In Conversation with Patrick le Quément
Automotive designer Patrick le Quément spearheaded the designs behind 60 million cars and Renault’s campaign to build the image of innovation and quality it enjoys today.
During an interview with presenter and content creator Jess Rogers, Patrick discussed his journey from his very first visit to the UK as a 12-year-old and his studies at Birmingham College of Arts and Crafts (BCU predecessor institution) to his impressive career at Simca, Ford, Volkswagen Group and Renault.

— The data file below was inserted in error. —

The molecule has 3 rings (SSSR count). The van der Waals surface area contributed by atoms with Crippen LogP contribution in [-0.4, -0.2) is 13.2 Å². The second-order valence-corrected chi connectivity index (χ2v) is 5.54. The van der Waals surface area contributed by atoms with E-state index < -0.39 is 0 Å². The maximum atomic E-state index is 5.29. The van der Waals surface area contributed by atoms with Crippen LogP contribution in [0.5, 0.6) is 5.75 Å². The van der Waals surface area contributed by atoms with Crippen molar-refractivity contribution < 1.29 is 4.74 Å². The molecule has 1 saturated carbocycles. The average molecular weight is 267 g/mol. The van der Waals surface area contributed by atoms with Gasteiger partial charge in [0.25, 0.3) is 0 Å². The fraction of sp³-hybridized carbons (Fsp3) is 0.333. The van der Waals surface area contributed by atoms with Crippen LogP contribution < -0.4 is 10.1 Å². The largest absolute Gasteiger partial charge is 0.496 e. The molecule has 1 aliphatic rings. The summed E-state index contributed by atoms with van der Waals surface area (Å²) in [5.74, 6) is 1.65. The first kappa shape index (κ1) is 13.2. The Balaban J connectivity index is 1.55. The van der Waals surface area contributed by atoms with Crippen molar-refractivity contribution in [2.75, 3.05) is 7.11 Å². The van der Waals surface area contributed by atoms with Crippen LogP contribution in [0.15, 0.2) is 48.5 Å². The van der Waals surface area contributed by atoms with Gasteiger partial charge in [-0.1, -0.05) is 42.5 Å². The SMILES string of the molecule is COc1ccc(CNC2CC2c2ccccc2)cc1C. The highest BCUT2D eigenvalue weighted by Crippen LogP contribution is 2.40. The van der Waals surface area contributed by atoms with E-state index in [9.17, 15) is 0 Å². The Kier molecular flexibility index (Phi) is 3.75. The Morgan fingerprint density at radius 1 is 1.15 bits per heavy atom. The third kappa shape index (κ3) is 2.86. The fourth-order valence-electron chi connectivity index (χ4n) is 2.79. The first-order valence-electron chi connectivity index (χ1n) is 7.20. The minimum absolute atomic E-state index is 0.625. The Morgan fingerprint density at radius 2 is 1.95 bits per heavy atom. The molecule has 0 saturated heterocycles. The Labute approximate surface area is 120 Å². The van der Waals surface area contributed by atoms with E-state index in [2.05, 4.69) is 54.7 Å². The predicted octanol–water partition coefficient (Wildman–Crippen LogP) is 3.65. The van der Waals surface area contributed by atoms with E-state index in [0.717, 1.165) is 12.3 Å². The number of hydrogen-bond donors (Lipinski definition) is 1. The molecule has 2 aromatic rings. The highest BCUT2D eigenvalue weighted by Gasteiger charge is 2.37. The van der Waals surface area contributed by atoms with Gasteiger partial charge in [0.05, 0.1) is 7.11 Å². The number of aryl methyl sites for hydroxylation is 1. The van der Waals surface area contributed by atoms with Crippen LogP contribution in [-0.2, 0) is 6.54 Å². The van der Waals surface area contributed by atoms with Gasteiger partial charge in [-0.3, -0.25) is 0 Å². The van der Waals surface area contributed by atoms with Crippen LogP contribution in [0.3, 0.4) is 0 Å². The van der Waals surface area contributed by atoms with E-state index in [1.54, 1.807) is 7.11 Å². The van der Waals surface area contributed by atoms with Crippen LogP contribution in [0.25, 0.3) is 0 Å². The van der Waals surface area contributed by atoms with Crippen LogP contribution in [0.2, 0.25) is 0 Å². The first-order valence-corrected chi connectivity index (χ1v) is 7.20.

0:07 Speaker 1: it's now time for me to introduce our next two guests. first up is Jess Rogers. Jess who will be interviewing Patrick le Quément tonight is a broadcast journalist a presenter and content creator across sport, sustainability and adventure for the likes of Sky Sports, Eurosport and sale GP. Jess is also the co-founder and creative director of environmental startup carbon jacked. Jess completed a postgraduate diploma in broadcast journalism from BCU. and on now to Patrick le Quément, born in Marseille France. Patrick was sent to school in the UK when he was just 11 years old. He soon decided that he wanted to become a designer and he arrived in Birmingham in 1962 to study industrial design at the Birmingham College of Arts and Crafts one of the colleges which ultimately became BCU after graduating in 1966 Patrick was keen to become a designer for a top automotive company as he had grown incredibly passionate about cars. He secured himself a role at Simca which was later bought by U.S based Chrysler as an automobile designer. Patrick soon moved to Ford where he worked for 17 years for both Ford of Britain and Ford of Germany, working his way up the ladder to become head of design in Germany. At Ford Patrick was responsible for the design of the likes of the Ford cargo and the Ford Sierra, a vehicle that had a significant influence in the automotive industry the alumnus joined the Volkswagen Audi group in 1985 for two years before he was given the opportunity to take charge of design at Renault. He arrived as the vice president of design but he eventually worked his way up to senior vice president. Patrick's first major project at Renault was the Twingo, this year marks 30 years since the Renault Twingo was launched in Continental European markets and it is now in its third generation. It's a four-seater City car that was designed under the direction of Patrick who took an unusual approach and added a front-end layout to the car that resembled a smile, as well as the Twingo, Patrick spearheaded Renault’s campaign to build the image of innovation and quality it enjoys today, leading on the designs of the likes of the scenic aspass, spider, Kango, Laguna, avantime, McGann and zero emission Vehicles, the tweezy and Zoe as well as the low-cost dasier range. It's a lot of vehicles. From his time at Ford to Renault and everything in between Patrick has now been responsible for an incredible 60 million cars in his career and he's won several major industry Awards. Since leaving Renault in 2009 Patrick has also designed over 30 luxury Yachts as well as co-founding the sustainable design school in France. Could we have a round of applause for our guests Jess and Patrick please [Applause] 3:08 Jess: Hello everyone, good evening good evening everyone, wow, what's what intros were they Patrick quite nice weren't they? 3:21 Patrick: Indeed, we just saw the long list I heard of the long list here 3:25 Jess: um Patrick was just telling me that um in in English we always say that you're um you get a big head your head swells when you you know when things are going your way and in French it's your ankles 3:37 Patrick: it's your ankles yes 3:39 Jess: so um I can assure you Patrick hasn't got any swollen ankles out there. um but yeah thank you so much for all being here this evening, it's an absolutely honour to come back um listening to the amazing performances out there and looking at the exhibition um makes me really proud to have been at BCU um and to have graduated here and um yeah Patrick welcome back. 4:00 Patrick: thank you. 4:01 Jess: um now we always talk about cars when it comes to you most people associate you with cars but I would like to start by asking you what do you say you do or how would you describe your career yourself, what are you? 4:20 Patrik: um I think I'm a missionary basically, you know, I've I've promoted design and I've promoted the rise of Design within companies and very much so this has been really one of my fundamental goals and I'm pleased to see that in many ways this has succeeded and when I see the the role that designers have today when you know, and I compare it to the times when I began, it's it's really you know made a difference I was thinking that you know when I left uh Renault I I um I was contacted by the Chinese Society of automobile engineers and they they knew that I wouldn't work for a Chinese company because that was outside uh possibility, I didn't want to but what they wanted to ask me to help them is how do you raise the position of Design within corporate uh you know within large companies and this I did, and in fact I made 11 trips to China giving conferences and so on so forth, so yes that's been my really my life's uh journey is to to work on that. 5:44 Jess: fascinating, a missionary because I think so often you'll get spoken about and introduced but I I always like to find out from the person themselves how they how they perceive themselves. Okay, well let's take it back to the beginning a little bit okay, Patrick you're a child you you were born in south of France in Marseille um but then you went to you came to England at the age of 12 um to study here you first of all went to London then to Kent and before that though I just want to ask you what type of childhood did you have and were you always interested in cars? 6:26 Patrick: the answer is yes so I I was the the son of a doctor in the Foreign Legion and my mother was English but I never learned you know, we never spoke well I never learned English until until 12 and in fact my parents they spoke in English when they didn't want the children to understand so and they said so certainly not the sort of thing one would do today um and um yes I love cars and and at the time my father had a a a car where half of the family or because we were quite quite a few, there were five children but as we drove as he drove in France there weren't that many cars on the road for a start and there weren't very many different brands and each person was had chosen a brand 7:20 Jess: so each of you children we would count them off 7:22 Patrick: you know and being the youngest they gave me Renault as the the brand and this became my favourite brand because I always won you see there were more Renaut’s than anything else. 7:39 Jess: what a story um well we know that you ended up at Renault but before we get there you you came to, what you you came to the UK at the age of 12 not knowing English so you have to be a very abrupt um learning of the language then um and then you ended up in Birmingham at BCU at the age of 18. 7: 52 Patrick: yes, it's a choice, it was definitely a choice 7:56 Jess: well before I ask you why, why Birmingham, why BCU, um what would 18 18 year old Patrick have been like what were you like as an 18 year old? 8:13 Patrick: Well I remember that um the the Headmaster of my school, my College, writing to my mother, my mother told me later that they had made me a prefect because they would rather I was on their side than against them so I thought that was you know, but I imagine I've always been a relatively artistic person you know um I was I played sport, I was a rugby you know and in fact when I was here I played for the Birmingham Architects, um but I was a very artistically oriented I think you know I was fascinated by by drawing and uh I I I I drew a lot even at that period I don't think I was a brilliant student uh I think it was good at art for sure. I passed my you know o levels and a levels but um I really needed a bit of prodding, okay it didn't come naturally, I became a hard-working guy later 9:10 Jess: So from the off you were interested in cars particularly Renault, you were Arty, but you were relatively timid and then you end up in Birmingham, why why Birmingham ? because it was back then it was called Birmingham College of Arts and Crafts and one of the colleges that that then became BCU, why here? 9:29 Patrick: I was fascinated by the Bauhaus, you know which was really the most important School of the 20th century and I had read that um there was a professor in Birmingham who himself had been a very young 23 year old teacher at the Bauhaus and whose name was Nam Slutsky and um that was it, and I said well I'm gonna go to Birmingham because of the Bauhaus, because they had him on a teaching staff and because it had already you know of course had then inquired about all the various schools, and clearly Birmingham was one of the best schools in terms of what was then called product design engineering. So yes and and I have to say I never regretted it you know, it was a I have a very happy uh period in in Birmingham and I I didn't feel um I think I don't think that I wasted my time any any week you know, everyweek I felt I was really learning and so yes um that that's that's what I can say about it 10:39 Jess: so you did product design here and we've spoken about that you're interested in cars from from an early age but why product design? what was it about actually trying to build a car design a car that interested you? 10:50 Patrick: Well, um yeah it there wasn't a course on automobile design and Noam Slutsky being a Bauhaus man, um didn't like anything to do with styling and in fact he had a a bet Noir named Remo Louis uh you know Remo Lowry the Great American Franco American designer who used to say that the best the best curves are the sales curves you know all the dice Cisco something like that and he felt, Noam Slutsky, that uh um this man was a heretic you know that he was just a money-oriented and didn't think about design being good for uh the living and so on so forth so you just couldn't mention a styling or Remy Louis or if so you had to you know go out and rinse your mouth and come back you know so he certainly wouldn't have spoken to to us if we had mentioned Remy Louis so we forgot about cars there was a couple of us, trita, you know there were three who like cars but we drew, we uh drew and at in the evening we would compare sketches but as soon as the teachers would come in we you know we'd put everything back and hide it that's the way it was 12:10 Jess: so it wasn't as straightforward as uh as we think it might have been haha. okay so take us back to your experience at um at University what were the Halls that you were walking around? like give us a flavor of of what it looked like what it felt like. 12:23 Patrick: um well this morning I had to walk through some of the the shops and I I thought I I felt there was the same sort of spirit, certainly not the size uh and and probably again not certainly the machines were are so far more uh modern and uh and and adapted to uh to the to the current um needs but um I I studied in a couple of places uh three places in fact one in Bourneville one in uh I think it was in Broad Street and um and then of course I went to Gosta Green in the last couple of years and Gosta Green was just brand new you know and we uh this was uh for us quite remarkable but we were not that many students, I think we must have been about 100 about under 10 so there were 10 students probably okay in product design engineering and they were all Brits you know they were I was the only uh only the French frog. 13:29 Jess: and I’ve got a question for you then about that time, so you were here in the 1960s what car did you like that was on the road? 13:39 Patrick: Well I I loved all the um all the English roadsters, you know the mg or or healy um and these these I had all you know my eyes were on those you know I I just love those those cars and I I love the the because probably of my Bauhaus like teaching um the notion of lightness and essential use of material what um Colin Chapman used to he referred to um light is right you know and and so I I'm very much into that that's why I today I've have difficultlu with these huge bricks that are on the road but um so yes I was very very much limit of these kind of cars 14:30 Jess: okay, well after University we know that you went on to have have a lot of success but it wasn't necessarily as easy to get that first in the car industry as people might expect so can you um, you knew what you wanted to go into which I also want to say a lot of people don't know at that age do they? you you had your passion you to do but how did you get that first job? 14:57 Patrick: it was very difficult I wrote a lot of letters, um and 15:02 Patrick: over 100 letters yeah I believe 15:04 Patrick: 100 letters yeah and in fact I got three answers, which is a you know terrible today when I was the head of design I ensured that we answered people within a week and even kids of eight years old and so on because it was abominable. so so in fact uh three companies were interested, turned out one was they didn't tell me but they invited me in fact was to translate which was not exactly my my thing and um I got an offer from Ramon Louis in Paris but I basically I had to choose between having a roof or being able to feed myself and then the other company was Simca which was a French manufacturer and they offered me a salary which meant that I could actually live somewhere with a roof and and feed myself so the choice was kind of you know made very easily 16:05 Jess: and then you spend a few years there but before moving on very shortly okay 16:09 Patrick: very short 16:10 Jess: very short very short before you went to Ford 16:13 Patrick: yeah, one of the things which doesn't appear to too often but is I spent a few uh months in Simca and there there was an American designer who taught me an enormous amount he was a one of the former Mustang designers and he we didn't have that much work and he uh he was like a teacher to me and I progressed and began doing things that weren't used you know weren't uh already in used by French designers or European designers he’s one of the first guys to use acrylic paint and he's always made huge illustrations so I learned all this thing and we elected to go out of the back door and create a company which we called style International and we offered our services to Simca which was just a mad mad thing and we actually did win one car which was Zinc 1000 prototype it was it went all the way to actually being photographed as a as a vehicle and then um um there was May 1968. and that was the students revolvt one of the men is in France and um and and we lost all our business so I had to look for a job and so I applied um I I applied to Ford and General Motors and Ford replied very quickly and they replied because they had lost 16 designers to uh what became well what was British Motor Corporation and the design centre was here in Birmingham and so I was offered a job immediately as I flew over and I was hired immediately. 18:04 Jess: um before we move on to what you were doing at Ford you've touched on a couple of different things and first of all you said that you're a missionary but would you also describe yourself as a creative? 18:15 Patrick: oh very much so I think so uh you are being bold but yes yeah absolutely I've been fascinated by by create creativity, I've been uh very much involved for myself putting groups in creating the conditions for people to to be more creative the environment being extremely important um and uh yes I I feel that all my life has been associated with uh with creativity very much involved 18:57 Jess: yes so when you're at Ford uh we touched upon this person when we were talking um but you didn't go straight away and work solely on cars did you tell us a bit about what you were doing at Ford? 19:04 Patrick: well at at um at Ford at the beginning I was I was asked to contribute to various designs okay um and I I always lost and I was 19:15 Jess: what do you mean by that? 19:17 Patrick: well namely that I never was I was never chosen so I was not chosen because this was an interior design and the chief designer of the time was a man called Uver Banson and he um uh we had great conversations and he liked what I did but basically I was looked upon as being too advanced and my projects were never chosen because of that. um you know with after a while it got a bit painful but he uh then made me an offer to go back to college um to study it for an MBA so I did I did that in uh what is now known as uh Anglia Ruskin University so I I worked part of the week in in the design centre and the rest of the week I was studying which meant I studied every weekend you know because there were some subjects which I wasn't too good fortunately my wife was great at good graduated in you know in business so she could help me a lot yeah. 20:23 Jess: so you ended up working on lorries at Ford. 20:30 Patrick: That was much later 20:34 Jess: okay 20:35 Patrick: no later because I moved from Britain I got a promotion went to Germany, stayed in Germany for a while and then for a few years and then I came back to Britain and when I came to Britain then I was in a position a title was executive of um of advanced and truck design and then I worked yes and I worked on one truck which happens to be one of the two projects that I've I always quote um as being the ones that I've been very much uh you know I feel the closest to and the most challenging uh the Twingo which we probably will talk about and this was the Ford Cargo and one interesting thing about these two projects in both cases the head you know the the president or whoever that the top person was somebody who was new in a position of of overseeing everything including design so basically somebody was was you know knew nothing about design and in each case managed to sell them a very modern design and had they probably had a lot of experience they would never approve them but the four cargos yeah that was really I think a very modern truck, it was elected truck of the year in Europe and it was built for 40 years yeah 22:08 Jess: that's a long time. yeah um speaking of another car or automobile which has been around for a long time it is the 30th anniversary of the Renault Twingo so after spending was it 17 years? 22:21 Patrick: 17 years yeah 22:24: 17 years at Ford, you you left um and you spent a time at the Volkswagen Audi group for a couple of years 22:30 Patrick: yes 22:32 Patrick: and then Renault Came Calling but you had applied there several times am I right? 22:38 Patrick: in fact I had applied 11 times 22:40 Jess: 11 times you're teaching something in perseverance today absolutely so this was it was just whilst you're at Ford or during your career you'd applied here several times? 22:47 Patrick: all the way through 22:49 Jess: okay yeah 22:50 Patrick: but I have to say that they were also the ones who didn't reply to me 22:55 Jess: I hope you chased that up 22:57 Patrick: uh yeah but um yes in fact I was I was in the uh Volkswagen uh Audi group where I was being earmarked to become the first head of the uh the design for the fleet for the only three brands at the time, so there was Volkswagen there was Audi and there was Seat and um suddenly I was contacted by by Renault and say you know the president of the company would really like to to meet with you so um yeah 22:32 Jess: you caught their eye 22:34 Patrick: well let me tell you the story because it's funny uh in Renault they the the head of what was then called styling um asked for an earlier time because of health reasons and within the company being a very very engineer oriented company they had chosen somebody who was not a designer but he was a an engineer coming from a prestigious School in France called Polytechnic you I tend to say about polytechnic that they know everything and nothing else and they they appointed him you know they wanted him to become the head of design uh so everything was going wonderful for this fellow who almost was of course totally qualified because he dressed formally, his father was Gallery owner and he did caricatures you know just what you expect of the designer so there's just the perfect candidate that the um the what you call that the director's Committee in the styling area they said they refused you know they I said they're not okay they said all right we accept each individually that we are not at the right level to become the successor of the current director but we refuse that it should be somebody from either marketing or or age there why don't you go and take a real professional and that's when my name was uh uttered and as a result they contacted me you know um and uh so there I was and one day I was downstairs you know pressing the Bell to go and see the president because we didn't meet in his office but in his home you know so because of you know not being recognized and so on so yeah press the bell and I started talking to him about design and he said no I I don't know anything about design he said oh that's not true you have a fantastic sense of humor you're not sure he said I did go to the Paris Fair last year and we we bought a toilet brush where we were told it was very very designed and there was a smile on his face and I I could see that a guy had a really a good sense of humor, so yeah I he gave me you know a Carte Blanche totally free hand I didn't talk to him about salary because that wasn't my motivation I wanted to get there but I did say that I would only accept the job as long as this new entity which I propose to call design would be on par with engineering and product planning and not answering to engineering and he said absolutely and that was it so I joined you know I was ready 26:28 Jess: and and speaking about that almost um we spoke about it a little bit earlier but about ensuring that that creative role is as important um if not equally important or more important than maybe more traditional roles and to make sure you have the ability to make decisions but we'll go on to that in a second but one of the when you when you were first there one of your jobs was to was to kind of relaunch or re-re-model like previous editions of cars yes one of which was the Twingo. 27:00 Patrick: became the Twingo well in fact just before I left I the Gaston Joshua was the man in charge of styling really on probably the last two days you know in December I I was appointed on the um basically the first of January 1988 and he gave me two keys and he said uh this is the the keys where we have two models put it nothing the models not prototypes of a um entry level vehicle which we had proposed but um it was um it was not approved to go ahead because the the cars proved to be not to be uh economically sound you know that clearly we were going to lose money and one must remember that I was joining a company which was close to bankruptcy okay as soon as I arrived I wrote my little two keys and I said I want to see the cars you know so they brought these two these two models one was not I felt not terribly interesting it was had been a card designed by Marcelo Gandini which looked to me like an anteater it was thin and then there was this little car which was a one box design so you know one box one silhouette it was smaller than what the Twingo was and in fact in in when I looked at it I felt it might have been a vehicle uh for City and in France we have a something which I don't think exists in England and and uh I don't think it's a great idea but it's to allow people of 17 before they have their driving license that they can drive these small what they call them what 28:47 Dangerous: dangerous okay 28:49: dangerous yes um and um I thought it was close to that you know in terms of feeling you did you wouldn't probably want to go and drive on the autoroute, motorway you know with your family and so on um so the first thing I did is I arranged for a meeting with the with the president who was um Levy he was the one that had given me the assignment to bring back Innovation to Renault that was you know the Carte Blanche was that, you you have really a totally total free and you must make the recommendations for Renaut to move from these rather boring cars that we've been making in the past he was new right he he was he was not a man from the motor trade he had been in steel and something else um and he came to Renault when the president was assassinated by a left-wing group so he'd had only been there a year and anyway um I asked him to come and have a look at the car and I said you know I know it has lots of problems associated with the cost but I I think we should give it another go. it's not the right type of car yet it's too small and so on it should be made into a mammoth but it's it's got to increase and in fact it was a very interesting car but it extremely sad looking interesting enough and so the car evolved and we made it just a little bit bigger but I certainly was not one to push for you know mammoth you know gigantic cars not at all just had to be right with an interesting concept on the interior, we didn't we weren't close to that yet but you know the one that they became. but um he made it about the right size and I felt happy and there was a a very uh stressful period because the person who had designed the the car who had followed on uh the development he was the same because of course he would put him on there and um who today by the way is the head of stilantis design um it's a very clever one of the best designers I know but he couldn't come up with a good a good front end and I was into this idea that this car had the potential of being something very different that we should forget about you know aggressive look and that we should go for something radically uh different and then one morning I did what I had sort of promised that I wouldn't do I actually did a sketch the reason why I did this sketch and why I had never want to do that is because I had a group of designers a large group and I thought in in a way it was disrespectful you know 31:48 Jess: to sketch yourself 31:50 Patrick: if the boss does the drawing then you know what are we sort of you know slaves or whatever so um but this time it was urgent you know we were coming to a show and therefore I did this sketch and it's a very simple sketch and it just showed this car from the front with this big smile and it that eyes and inside was a fellow with a large grin and I say okay this is what we're going to do you know we're going to do a happy car and in French we call it la voiture du bonheur, love where children are the car of Happiness so it was totally the opposite of what people were looking you know serious or whatever no that's not that was that was not what we wanted to do and so we modeled that and uh lo and behold came the time for a major review I remember it took place you know upstairs and they the economics were still not right you know and most people felt very sad um but somebody said well let's go and have a look at the model you know even though it was far from improve but it was not conclusive so we went downstairs and there was this model in the show one model covered and we took off the cover and and the car smiled to the president and he smiled back and I said to him um this is not a car this is a pet and uh I added that um in the winter you know when you go you drive home if it's snowing or the weather is bad you don't leave it parked on the curbside you put it under your arm and you install it in front of the chimney and everybody because I was new in the company and everybody thought I was going to be fired and I would say some of them stepped back because they did want to get blood all over them and the president totally understood he really understood what it's all about and um and the program continued and we we went on and until we had a market research 34:10 Jess: well I just want to take you back with it but that was all about giving a car a personality wasn't it um is that important to you do you have you always tried to do that? 34:19 Patrick: essential, essential and also as a designer you know I've worked now for well several companies I never imposed a design Patrick le Quément signature never there is no you know when I was working in in Ford I was working according to DNA of Ford when I was in Volkswagen Audi it was you know Audi's Volkswagen and Seat so when I arrived in Renault my the my first things that I worked on was the the the company DNA which was not a question of creating it it was there it was just assembling it but there was an awful lot of thinking so um a company quite remarkable in terms of its past you know that that um he had invented you know after if you just look at the after the war but even before the war Louis Renault in France was known as Mr 1000 patents that's how you know creative he was and then um after the war um there was the the you know the the 4L the Carrell you know which was the first car with the tailgate and then after that there was the R16 which had this model interior and then after that it was the R5 and so then the espresso it was a highly creative company and then they had gone into this period of coming out with these extremely boring cars you know very very boring you know yeah so um yeah I was I was really getting into the history trying to understand it not to you know to make sure that I was on course and there I had an enormous amount of back-end from the president and that's 36:26 Jess: I I could talk to you about Renault all day but I know we have got a time limit but you really did manage to convince and get on with the president I know you became very close and he took risks on your behalf I suppose because there were some negative feedback I suppose in some ways on the Twingo um was it polled that 50 of people hated it 36:41 Patrick: well they didn't dislike it they hated it 36:43 Jess: fifty percent of people surveyed hated the twingo but 25 percent loved it 36:61 Patrick: I mean not liked it loved it and 25 said yeah but I certainly wouldn't be the first I wouldn't want to be the first one in the street and the you know the market research arrived and everybody saw the 50 and I saw the 25 percent and I I asked I said well what is our ambition in terms of market part you know and basically you know we were in kind of four percent you know and we had these 25 percent of people I mean they went as far as to say we will wait until it comes out but then there was an enormous amount of pressure to change the car and basically to make a resume or what it was is wipe the smile off that car you know make it serious make it look serious that people don't look at it as being a joke no um and um and so I left that meeting, no support abs- no no I mean of course history is Rewritten you know because 37:52 Jess: like the people you know 37:55 Patrick: I love photographs but but everybody every today everybody was for but back then there was nobody nobody nobody and I went on a long weekend to the south of France and um it was before emails and and I just wrote a little note to the president so you know president but and I said you know the biggest risk for the company is not to take any risk and I ask you to choose between instinctive design and extinctive marketing and he wrote back on the note and sent it back and he said je suis d’accord um I'm completely in agreement with you my dear director we’ll go let's go ahead and that was it that was a decision 38:46 Jess: but not many people would take those risks necessarily but you knew it was right you knew in your gut that that was the car you what you wanted to create and you knew it would be a success 38:54 patrick: yeah because I knew that well I felt that this car I never I never had seen anywhere in my life results as good as that you know and just just one thing there was um David Ogilvy had this fantastic quote he wrote you know the agency overview Mathis he said most companies use market research like a drunkard uses a Lamppost more more for support rather than illumination and I think it's absolutely true you know and so uh 39:31 Jess: you should put that on a t-shirt yeah I like that 39:34 Patrick: yeah and to me it's so true so it wasn't you know my ego talking is just I was convinced it was going to work and it worked I mean the first day I drove in Paris to the to the the to the motor show at the traffic lights people will stop and they would stop they would smile and they said what is it you know and when we got to the murder show it was the biggest success ah that the the the the last one as big as that was that the launch of the Citroen DS and we were facing the Peugeot stand and there were an awful lot of people on the Peugeot stand because they couldn't get on the Renault stand and they were upstairs to look at the launch you know 40:19 Jess: how brilliant 40:20 Patrick: yeah 40:21 Jess: and I mean and we we could talk about that all day but I mean what what are cars for and and design for if it's not to make people smile and make people happy I mean I wish there was more smiling cars out there but we we must move on from Renault but I do want to ask you as an environmentalist myself and you've mentioned how how you're interested in the environment as the the rise of electric cars and and how you see that evolving and and Technology also um kind of pushing the car industry forward how how have you seen it change? 40:53 Patrick: I became very much aware of uh you know adding concerns about the environment uh I must say rather late because it was in the late 90s. Um but then I I went on a trek in in Brazil and and saw you know Plastics everywhere and um so uh to me electric cars was going to be a play major role and in fact in the concept cars that we we did, we did a whole series of electric cars which people don't remember too much but they um, I'm writing an article on that right now, but anyway uh the future yes electric cars the only problem I have with an electric cars is the fact that uh when you come come down to it if you produce electricity from Cohen Burnett called coal Burning uh Central uh you know power stations yeah then it's it's not that as interesting as it is you know you really have to have uh to to you know if you saw that Source back to the producing of electricity this is where it all starts so it's dangerous when one limits one's at you you only a very small part and I'm interested in you know in the big in the bigger picture basically. 42:15 Jess: absolutely and but before we move past cars I want to ask you a very important question if you were a car what would you be Patrick? 42:28 Patrick: um afraid I would still be a Ferrari, 42:31 Jess: not electric and arguably it doesn’t have a smile but makes you smile clearly 42:28 Patrick: Yeah um full of contradictions as you can see you still have to go with that heart though you know what it feels like inside um I so you spent I mean over 50 years working in the in the car industry and now you've moved to boats tell us about that and and you spent about 15 years now working with Yachts and boats 43:01 Patrick: 13 years 43:02 Jess: 13 years 43:03 Patrick: well I I um I left Renault I'll say very quietly I retired um but I I didn't want to as I said you know I did didn't want to spend the rest of my life just cycling or learning to knit or whatever so I what I wanted to do was I wanted to do something new I didn't want to be what some call a trophy designer where they use your name and so on and so I wanted to go into into doing something where I knew nothing I wanted to become an apprentice again I didn't choose the um I didn't choose boats I a sailor I'm not no not a seafaring person I chose me but but just out of luck you know basically I when I left the company I was contacted to help out a large group both building boats to help them improve their perceived quality because I was also a corporate senior vice president of quality in Renault for a few years and and I said yes oh I'll I'll help you out and then I did my job I introduced processes and so on and then they said you know would you be interested to design the our next animal ship and so I know nothing about boats he said well don't worry you'll be in a good team and they'll help you out and and so yeah I designed uh I did the exterior design of this boat it was multi-hull of the year in the United States the European boat of the year and then you know that was my first boat and it was a catamaran and then I had a second and a third and fourth and so on it just went on it just went on forever 44:41 Jess: it shows you like a challenge do you have a boat yourself? 44:44 Patrick: no no no 44:45 Jess: just the cars 44:45 Patrick: no no my original family comes from Brittany and people the britanne you know we never get seasick and and no I I suffer from Earth sickness but not seasickness 45:05 Jess: well um to round off this wonderful chat I mean there's so many areas we we haven't been able to touch on and Patrick will be around for 20 minutes or so after this downstairs if you do have any questions but we're here back at Birmingham City University you have worked across so many different cars so many different design processes learned a lot you're a creative you're a missionary what is one of the key pieces of advice that you were you'd give to people I suppose in their career whatever that career is, but we've spoken about resilience and perseverance what is what is the one thing that you would advise to to be able to keep going? 45:37 Patrick: well I think it's um trying always to look Beyond the Horizon namely not to concentrate your sight on something which is close namely open your eyes to the outside world and this is something which uh I've pushed with my my designers I found that some of my designers when I made a reference to I remember the name Ross lovegrove they didn't know who he was you know and so I I've pushed them to go and look out you know and I send them on transmission to go in in places like Milan so my my thing is looking out never never um just becoming a specialist of a specialist you know it's really looking out broadening your look and accepting the influences from everywhere and I love International Teams for example because it broadens and I had a team of 29 nationalities and it was not accident because it's necessary to open out and have all these influences from the rest of the world and it also stops you from being arrogant be it an arrogant British or an arrogant French very important 46:55 Jess: very important indeed, well Patrick you you are a missionary you are creative and you are responsible for over 60 million cars I want to say a huge thank you for being with us today Patrick le Quement thank you so much everyone it's been an absolute pleasure um to interview you this evening I've been Jess Rogers and Dan we'll pass back to you and then we'll all go downstairs and and have a little drink and chat 47:27 Speaker 1: yeah you've done it that's all that's all I need to say if you want to head back where we came from there'll be a chance to network have a chat have another drink so head back where we came from please thanks very much Jason battery that was that was fascinating 47:39 Jess: Patrick thank you so much. 47:44 Patrick: thank you